As states argue over who should cut their Colorado River use, a new plan puts the environment first

Last week, a coalition of environmental groups submitted a proposal for operating the river after current agreements expire.

(Bethany Baker | The Salt Lake Tribune) A Great Blue Heron flies in Willow Gulch at Lake Powell near Ticaboo, Utah on Wednesday, Oct. 18, 2023.

Last month, the seven U.S. states that use Colorado River water released two divergent plans for how that water should be managed after 2026 when the current agreement expires. Their proposals centered on operations at Lake Powell and Lake Mead, the country’s two largest reservoirs, the levels of which are instrumental in determining how much water each state gets.

But a coalition of environmental organizations felt that those plans — and the discourse surrounding which states should have to cut their water use — drowned out a crucial consideration: the environment.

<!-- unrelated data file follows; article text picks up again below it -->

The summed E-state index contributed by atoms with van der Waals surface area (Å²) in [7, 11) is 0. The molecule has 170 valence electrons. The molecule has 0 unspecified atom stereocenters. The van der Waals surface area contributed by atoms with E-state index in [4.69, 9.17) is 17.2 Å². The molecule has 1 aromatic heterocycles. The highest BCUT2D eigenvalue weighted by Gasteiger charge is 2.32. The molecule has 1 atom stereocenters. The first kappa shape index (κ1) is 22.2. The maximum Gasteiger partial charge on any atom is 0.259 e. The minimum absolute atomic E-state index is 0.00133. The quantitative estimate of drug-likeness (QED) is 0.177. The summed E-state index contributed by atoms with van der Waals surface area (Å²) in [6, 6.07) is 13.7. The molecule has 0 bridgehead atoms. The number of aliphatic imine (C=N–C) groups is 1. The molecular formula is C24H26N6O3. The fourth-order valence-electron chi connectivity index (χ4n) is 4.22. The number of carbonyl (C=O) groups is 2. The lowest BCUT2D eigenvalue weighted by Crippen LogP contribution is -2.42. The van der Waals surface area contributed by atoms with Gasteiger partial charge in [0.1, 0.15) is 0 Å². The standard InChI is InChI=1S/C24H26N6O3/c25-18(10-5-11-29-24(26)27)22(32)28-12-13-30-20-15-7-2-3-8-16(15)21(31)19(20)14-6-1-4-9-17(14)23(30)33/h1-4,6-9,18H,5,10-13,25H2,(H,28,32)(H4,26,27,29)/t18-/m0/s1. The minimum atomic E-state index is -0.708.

So, last week, they submitted a plan of their own.

“Our plan explicitly integrates environmental values and resources into the planning, while also trying to meet the needs of people,” Taylor Hawes, the Colorado River Program director for The Nature Conservancy, said.

“We want to make sure that the environment is truly factored in, and not just in the narrowest scope possible,” she added.

The Nature Conservancy, along with six other environmental groups, submitted their proposal to the Bureau of Reclamation, a federal agency that oversees water projects across the country. Their plan includes ideas for moderating water temperatures for endangered fish and wildlife, preventing invasive species from taking hold and helping imperiled habitats recover.

Environmental organizations have influenced Colorado River management in the past. In 2007, they suggested that states take on voluntary water cuts for conservation purposes. That plan was implemented as the Intentionally Created Surplus program.

But water managers for the states have questions about the feasibility of the environmental groups’ proposal.